Adding to small companies' worries has been the SARS virus that hit China over the past year. Although there's little evidence that SARS has made it harder for companies to recruit employees or to manufacture and ship goods for export, several economic studies have estimated that, by scaring consumers, SARS will shave at least one percentage point off China's annual growth, potentially depressing the market for many goods.

Meanwhile, the prolonged boom in China, which has posted economic growth rates of more than 7 percent per year for more than a decade, draws more foreign competitors into entrepreneurs' industries. Since China entered the World Trade Organization in 2001, committing itself to further liberalizing its economy, investment into the country-already the second-largest recipient of foreign capital in the world-has actually increased. Nomura Securities, a Japanese research firm focusing on Asia, has predicted that foreign trade with China will double by 2006.

And entrepreneurs, who typically have fewer resources with which to defend themselves, are not immune to piracy and graft. A 2000 PricewaterhouseCoopers survey of 35 countries found that only Indonesia and Russia boasted more corrupt government officials than China. Even Chinese leaders recognize the extent of the problem. Huang Jianping, a former top official at the Ministry of Foreign Trade and Economic Co-operation, admitted that it is cheaper to pay off bureaucrats in China than to spend money on law and accounting firms that would enforce trademarks and rigorously audit operations and balance sheets.

"If some kind of [intellectual property] theft happens, what are you going to do?" says Gardiner. "The court system is improving, but you are still not going to go there with a serious intellectual property claim."

Kushner agrees: "My products usually get knocked off by local competitors in about two months-three months, tops." Despite the potential hazards, though, China still promises to be fertile ground for entrepreneurs in search of new opportunities in an untapped market.

Trekking Into New Territory

If you're considering taking your business to China, here are some strategies to help ensure your success:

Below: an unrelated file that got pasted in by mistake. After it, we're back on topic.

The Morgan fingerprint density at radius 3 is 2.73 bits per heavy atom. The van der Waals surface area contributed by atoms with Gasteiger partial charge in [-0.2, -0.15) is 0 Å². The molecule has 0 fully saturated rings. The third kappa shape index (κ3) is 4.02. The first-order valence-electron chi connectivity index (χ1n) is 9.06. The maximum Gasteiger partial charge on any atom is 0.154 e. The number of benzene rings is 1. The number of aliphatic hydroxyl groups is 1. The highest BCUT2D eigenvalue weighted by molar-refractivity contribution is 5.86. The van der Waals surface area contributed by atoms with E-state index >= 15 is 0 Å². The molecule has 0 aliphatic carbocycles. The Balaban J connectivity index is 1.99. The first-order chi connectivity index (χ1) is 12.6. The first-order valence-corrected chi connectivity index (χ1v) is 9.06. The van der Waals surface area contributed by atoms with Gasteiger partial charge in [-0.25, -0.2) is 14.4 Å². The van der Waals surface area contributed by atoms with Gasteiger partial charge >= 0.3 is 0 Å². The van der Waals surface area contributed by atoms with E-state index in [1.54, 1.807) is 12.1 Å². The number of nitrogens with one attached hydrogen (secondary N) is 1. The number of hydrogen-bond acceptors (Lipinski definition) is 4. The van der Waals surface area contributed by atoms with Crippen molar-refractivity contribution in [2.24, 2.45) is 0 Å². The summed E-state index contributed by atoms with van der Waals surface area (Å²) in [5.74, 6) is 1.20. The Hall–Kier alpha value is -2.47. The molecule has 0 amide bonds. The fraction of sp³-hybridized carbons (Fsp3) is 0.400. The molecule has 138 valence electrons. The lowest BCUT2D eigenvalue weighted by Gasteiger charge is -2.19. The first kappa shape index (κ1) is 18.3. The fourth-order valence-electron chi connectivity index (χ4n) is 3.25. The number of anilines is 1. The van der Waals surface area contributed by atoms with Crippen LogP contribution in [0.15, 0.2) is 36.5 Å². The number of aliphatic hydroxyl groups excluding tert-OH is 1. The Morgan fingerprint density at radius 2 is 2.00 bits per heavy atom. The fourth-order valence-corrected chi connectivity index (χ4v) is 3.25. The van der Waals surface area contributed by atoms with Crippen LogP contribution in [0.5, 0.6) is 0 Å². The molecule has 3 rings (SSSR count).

1.Wear out your shoe leather.
Entrepreneurs say the only way to decide whether you should move some production to China, target the Chinese market, or even transfer your whole operation is to make a lengthy visit-at least one month long-to areas where you hope to locate. It is very difficult to schedule appointments in China more than a few days in advance, so be prepared to land in a city and wait until the people you need to meet are available. "You have to get on the ground, meet potential partners and check out factories to see for yourself whether everything is right for you," says Robert Kushner, founder and managing director of Pacific China Industries Ltd., a Hong Kong company that manufactures novelty items. "Business in China is about building relationships, and you have to see whether there's potential for good relationships."

2.Learn the lingo.
Outside of Hong Kong and a few areas of Shanghai and Beijing, few people in China are proficient in English. Learning at least rudimentary Mandarin Chinese is essential for entrepreneurs who cannot afford the retinues of translators and personal assistants the multinationals employ. Even if you have the capital to afford a full-time translator (quality Chinese-English translators are expensive), using a translator exclusively will make it harder for you to build relationships with local Chinese partners. Many universities and private language schools in the United States offer courses in Chinese, and most major Chinese cities have language schools for foreign businesspeople.

3.Pay managers a high wage.
Though the low cost of labor is one of China's most important comparative advantages and a major reason why foreign companies locate in China, experts say one of the biggest mistakes foreigners make is to pay local managers too little. "For Chinese managers with a college degree and some English skills, the job market is great," says George Man, Asia-Pacific general manager of Phoenix Technologies Ltd. "Pay them an above-market wage, or you will constantly have managers jumping to other foreign firms or big local companies, and your costs will go through the roof."

Kushner agrees, saying: "You have to pay managers top dollar, and you also should pay the inspectors at your plants well; otherwise you'll wind up with too much of your product going out the back door, and one day, you'll see your items for sale in the local markets."

Joshua Kurlantzick is a writer in Washington DC.